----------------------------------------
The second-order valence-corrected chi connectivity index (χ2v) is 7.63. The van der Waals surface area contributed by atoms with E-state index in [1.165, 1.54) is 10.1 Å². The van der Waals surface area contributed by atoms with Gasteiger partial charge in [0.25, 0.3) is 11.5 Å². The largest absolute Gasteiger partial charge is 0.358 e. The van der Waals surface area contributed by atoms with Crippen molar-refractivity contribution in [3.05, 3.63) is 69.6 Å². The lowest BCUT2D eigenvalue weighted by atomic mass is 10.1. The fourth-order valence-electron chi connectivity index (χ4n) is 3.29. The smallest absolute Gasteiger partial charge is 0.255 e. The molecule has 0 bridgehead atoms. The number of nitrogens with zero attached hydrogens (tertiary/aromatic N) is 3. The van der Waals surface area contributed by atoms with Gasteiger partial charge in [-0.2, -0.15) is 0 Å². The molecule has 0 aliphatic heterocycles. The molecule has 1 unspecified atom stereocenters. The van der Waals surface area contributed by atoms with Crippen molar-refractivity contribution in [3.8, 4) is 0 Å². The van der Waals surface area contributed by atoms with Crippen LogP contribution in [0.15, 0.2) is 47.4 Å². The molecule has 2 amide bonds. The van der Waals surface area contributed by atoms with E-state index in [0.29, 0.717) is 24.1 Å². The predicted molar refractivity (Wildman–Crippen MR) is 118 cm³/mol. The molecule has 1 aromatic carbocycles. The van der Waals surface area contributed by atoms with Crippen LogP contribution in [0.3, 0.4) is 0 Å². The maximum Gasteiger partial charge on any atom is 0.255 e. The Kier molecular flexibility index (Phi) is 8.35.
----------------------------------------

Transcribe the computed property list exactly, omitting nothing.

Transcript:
The second-order valence-corrected chi connectivity index (χ2v) is 7.63. The van der Waals surface area contributed by atoms with E-state index in [1.165, 1.54) is 10.1 Å². The van der Waals surface area contributed by atoms with Gasteiger partial charge in [0.25, 0.3) is 11.5 Å². The largest absolute Gasteiger partial charge is 0.358 e. The van der Waals surface area contributed by atoms with Crippen molar-refractivity contribution in [3.05, 3.63) is 69.6 Å². The lowest BCUT2D eigenvalue weighted by atomic mass is 10.1. The fourth-order valence-electron chi connectivity index (χ4n) is 3.29. The smallest absolute Gasteiger partial charge is 0.255 e. The molecule has 0 bridgehead atoms. The number of nitrogens with zero attached hydrogens (tertiary/aromatic N) is 3. The van der Waals surface area contributed by atoms with Gasteiger partial charge in [-0.2, -0.15) is 0 Å². The molecule has 0 aliphatic heterocycles. The molecule has 1 unspecified atom stereocenters. The van der Waals surface area contributed by atoms with Crippen molar-refractivity contribution in [3.8, 4) is 0 Å². The van der Waals surface area contributed by atoms with Crippen LogP contribution in [0.15, 0.2) is 47.4 Å². The molecule has 2 amide bonds. The van der Waals surface area contributed by atoms with E-state index in [0.29, 0.717) is 24.1 Å². The predicted molar refractivity (Wildman–Crippen MR) is 118 cm³/mol. The molecule has 1 aromatic carbocycles. The van der Waals surface area contributed by atoms with Crippen LogP contribution in [0.3, 0.4) is 0 Å². The maximum Gasteiger partial charge on any atom is 0.255 e. The Kier molecular flexibility index (Phi) is 8.35.